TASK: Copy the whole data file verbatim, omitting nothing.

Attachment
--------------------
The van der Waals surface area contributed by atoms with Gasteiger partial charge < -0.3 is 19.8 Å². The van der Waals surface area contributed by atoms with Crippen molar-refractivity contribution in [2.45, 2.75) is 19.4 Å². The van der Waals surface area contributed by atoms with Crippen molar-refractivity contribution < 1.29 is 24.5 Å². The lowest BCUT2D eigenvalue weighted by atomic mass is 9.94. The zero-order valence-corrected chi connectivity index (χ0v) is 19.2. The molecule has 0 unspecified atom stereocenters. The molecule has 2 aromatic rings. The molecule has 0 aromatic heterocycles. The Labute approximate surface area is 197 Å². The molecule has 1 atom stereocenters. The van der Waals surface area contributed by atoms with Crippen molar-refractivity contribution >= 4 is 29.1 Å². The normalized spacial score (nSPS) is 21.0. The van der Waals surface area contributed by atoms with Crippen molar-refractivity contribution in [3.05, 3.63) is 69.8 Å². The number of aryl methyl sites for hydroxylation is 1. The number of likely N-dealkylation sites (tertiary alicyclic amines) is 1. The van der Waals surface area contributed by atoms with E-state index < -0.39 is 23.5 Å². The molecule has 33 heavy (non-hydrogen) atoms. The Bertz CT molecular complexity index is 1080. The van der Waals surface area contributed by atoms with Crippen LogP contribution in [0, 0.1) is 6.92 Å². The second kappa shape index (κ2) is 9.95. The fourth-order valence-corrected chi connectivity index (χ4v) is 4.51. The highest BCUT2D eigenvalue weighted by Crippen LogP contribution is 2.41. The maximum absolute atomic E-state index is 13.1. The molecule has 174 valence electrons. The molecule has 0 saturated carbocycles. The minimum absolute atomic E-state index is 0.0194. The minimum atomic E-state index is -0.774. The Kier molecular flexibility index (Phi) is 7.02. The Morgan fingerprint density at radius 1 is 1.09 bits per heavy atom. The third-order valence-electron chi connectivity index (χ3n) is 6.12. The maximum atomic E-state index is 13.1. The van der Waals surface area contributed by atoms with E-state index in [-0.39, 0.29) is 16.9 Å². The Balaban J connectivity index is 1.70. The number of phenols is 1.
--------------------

The van der Waals surface area contributed by atoms with Gasteiger partial charge < -0.3 is 19.8 Å². The van der Waals surface area contributed by atoms with Crippen molar-refractivity contribution in [2.45, 2.75) is 19.4 Å². The van der Waals surface area contributed by atoms with Crippen molar-refractivity contribution < 1.29 is 24.5 Å². The lowest BCUT2D eigenvalue weighted by atomic mass is 9.94. The zero-order valence-corrected chi connectivity index (χ0v) is 19.2. The molecule has 0 unspecified atom stereocenters. The molecule has 2 aromatic rings. The molecule has 0 aromatic heterocycles. The Labute approximate surface area is 197 Å². The molecule has 1 atom stereocenters. The van der Waals surface area contributed by atoms with Crippen molar-refractivity contribution >= 4 is 29.1 Å². The normalized spacial score (nSPS) is 21.0. The van der Waals surface area contributed by atoms with Crippen molar-refractivity contribution in [3.05, 3.63) is 69.8 Å². The number of aryl methyl sites for hydroxylation is 1. The number of likely N-dealkylation sites (tertiary alicyclic amines) is 1. The van der Waals surface area contributed by atoms with E-state index < -0.39 is 23.5 Å². The molecule has 33 heavy (non-hydrogen) atoms. The Bertz CT molecular complexity index is 1080. The van der Waals surface area contributed by atoms with Crippen LogP contribution in [0, 0.1) is 6.92 Å². The second kappa shape index (κ2) is 9.95. The fourth-order valence-corrected chi connectivity index (χ4v) is 4.51. The highest BCUT2D eigenvalue weighted by Crippen LogP contribution is 2.41. The maximum absolute atomic E-state index is 13.1. The molecule has 174 valence electrons. The molecule has 0 saturated carbocycles. The minimum absolute atomic E-state index is 0.0194. The minimum atomic E-state index is -0.774. The Kier molecular flexibility index (Phi) is 7.02. The Morgan fingerprint density at radius 1 is 1.09 bits per heavy atom. The third-order valence-electron chi connectivity index (χ3n) is 6.12. The maximum atomic E-state index is 13.1. The van der Waals surface area contributed by atoms with E-state index in [-0.39, 0.29) is 16.9 Å². The Balaban J connectivity index is 1.70. The number of phenols is 1.